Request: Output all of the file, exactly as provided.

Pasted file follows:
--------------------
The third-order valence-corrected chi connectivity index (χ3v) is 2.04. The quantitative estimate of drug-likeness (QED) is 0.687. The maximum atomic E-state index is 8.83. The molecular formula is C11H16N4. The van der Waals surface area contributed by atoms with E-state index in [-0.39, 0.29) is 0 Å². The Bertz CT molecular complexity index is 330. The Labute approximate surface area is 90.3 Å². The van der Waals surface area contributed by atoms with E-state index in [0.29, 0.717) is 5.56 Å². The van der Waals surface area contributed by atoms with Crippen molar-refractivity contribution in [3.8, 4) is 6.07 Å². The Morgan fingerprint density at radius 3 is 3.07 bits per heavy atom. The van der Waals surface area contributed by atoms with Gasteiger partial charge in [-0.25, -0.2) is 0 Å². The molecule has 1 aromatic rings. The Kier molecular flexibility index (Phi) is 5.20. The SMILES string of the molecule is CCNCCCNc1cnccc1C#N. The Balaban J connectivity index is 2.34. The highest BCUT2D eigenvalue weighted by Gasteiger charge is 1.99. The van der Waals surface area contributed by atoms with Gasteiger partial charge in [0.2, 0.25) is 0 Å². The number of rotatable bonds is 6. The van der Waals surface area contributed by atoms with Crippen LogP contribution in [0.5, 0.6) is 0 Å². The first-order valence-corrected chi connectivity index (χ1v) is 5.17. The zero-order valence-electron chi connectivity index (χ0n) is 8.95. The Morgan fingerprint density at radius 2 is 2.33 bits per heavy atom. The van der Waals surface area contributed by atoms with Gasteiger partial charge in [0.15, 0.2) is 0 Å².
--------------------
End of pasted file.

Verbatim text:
The third-order valence-corrected chi connectivity index (χ3v) is 2.04. The quantitative estimate of drug-likeness (QED) is 0.687. The maximum atomic E-state index is 8.83. The molecular formula is C11H16N4. The van der Waals surface area contributed by atoms with E-state index in [-0.39, 0.29) is 0 Å². The Bertz CT molecular complexity index is 330. The Labute approximate surface area is 90.3 Å². The van der Waals surface area contributed by atoms with E-state index in [0.29, 0.717) is 5.56 Å². The van der Waals surface area contributed by atoms with Crippen molar-refractivity contribution in [3.8, 4) is 6.07 Å². The Morgan fingerprint density at radius 3 is 3.07 bits per heavy atom. The van der Waals surface area contributed by atoms with Gasteiger partial charge in [-0.25, -0.2) is 0 Å². The molecule has 1 aromatic rings. The Kier molecular flexibility index (Phi) is 5.20. The SMILES string of the molecule is CCNCCCNc1cnccc1C#N. The Balaban J connectivity index is 2.34. The highest BCUT2D eigenvalue weighted by Gasteiger charge is 1.99. The van der Waals surface area contributed by atoms with Gasteiger partial charge in [0.2, 0.25) is 0 Å². The number of rotatable bonds is 6. The van der Waals surface area contributed by atoms with Crippen LogP contribution in [0.5, 0.6) is 0 Å². The first-order valence-corrected chi connectivity index (χ1v) is 5.17. The zero-order valence-electron chi connectivity index (χ0n) is 8.95. The Morgan fingerprint density at radius 2 is 2.33 bits per heavy atom. The van der Waals surface area contributed by atoms with Gasteiger partial charge in [0.15, 0.2) is 0 Å².